So my question, is it in any way likely the new graphic card caused the PSU to short out or is it more likely it's just old kit eventually giving up the ghost?
More likely cheap capacitors in the PSU giving up the ghost. A GT1030 pulls about 25-30 watts, and a PCI-e slot is rated up to 40w or 75w (depending on the motherboard) without external power. It that tipped your PSU then the PSU was probably a bit dodgy anyway.

Get a good quality PSU if it's not too late. That's one of the parts that can die and a decent one isn't all that expensive.
 

Acmegamer

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Nobby-W Nobby-W it can pull more than 30 watts Nobby. At least from what I noted reading through Tom's Hardware at a glance. the 30 watts is what Nvidia lists. I never trust that as the absolute ceiling, my experiences over the decades have shown me that it's only a guideline. The dodgy PS though is probably the bigger problem though, I agree.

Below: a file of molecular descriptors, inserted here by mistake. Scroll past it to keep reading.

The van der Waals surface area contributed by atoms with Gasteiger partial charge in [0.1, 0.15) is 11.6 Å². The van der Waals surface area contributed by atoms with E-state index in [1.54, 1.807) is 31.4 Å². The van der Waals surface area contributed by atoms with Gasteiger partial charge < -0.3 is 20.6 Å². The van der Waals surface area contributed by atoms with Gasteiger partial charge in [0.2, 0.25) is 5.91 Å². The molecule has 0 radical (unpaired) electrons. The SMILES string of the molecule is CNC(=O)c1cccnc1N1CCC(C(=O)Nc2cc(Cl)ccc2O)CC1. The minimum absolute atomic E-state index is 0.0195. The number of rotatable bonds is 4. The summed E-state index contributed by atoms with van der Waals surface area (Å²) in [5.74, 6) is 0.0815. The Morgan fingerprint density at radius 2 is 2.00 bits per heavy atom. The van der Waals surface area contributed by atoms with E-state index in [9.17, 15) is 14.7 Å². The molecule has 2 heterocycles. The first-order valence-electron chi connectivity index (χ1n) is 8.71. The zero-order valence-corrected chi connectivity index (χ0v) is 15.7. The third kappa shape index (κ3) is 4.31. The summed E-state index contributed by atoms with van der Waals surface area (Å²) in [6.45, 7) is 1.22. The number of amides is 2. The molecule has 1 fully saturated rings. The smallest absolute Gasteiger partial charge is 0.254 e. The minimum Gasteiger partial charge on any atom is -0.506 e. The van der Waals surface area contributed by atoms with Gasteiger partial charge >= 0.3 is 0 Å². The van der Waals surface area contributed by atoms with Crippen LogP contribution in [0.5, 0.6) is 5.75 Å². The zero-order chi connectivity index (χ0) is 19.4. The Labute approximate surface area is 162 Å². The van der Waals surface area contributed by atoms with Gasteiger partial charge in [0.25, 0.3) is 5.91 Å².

PolarBlues

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It's was a "bronze" PSU (SilverStone SST-ST30SF 300 W). I kind of see how adding the graphic card might have pushed the power usage over what the PSU could cope with, but would that cause it to short out on start up?
 

Nobby-W

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It's was a "bronze" PSU (SilverStone SST-ST30SF 300 W). I kind of see how adding the graphic card might have pushed the power usage over what the PSU could cope with, but would that cause it to short out on start up?
Most likely a capacitor dying - the rush current on start up can overload electrical components. Capacitors are one of the main things that electronics suppliers cheap out on. If it was on the way out then switching it on combined with the additional load from the card could have tipped it over the edge.

If it's a standard ATX power supply then buying a higher spec one will put it under less load as well.
 

PolarBlues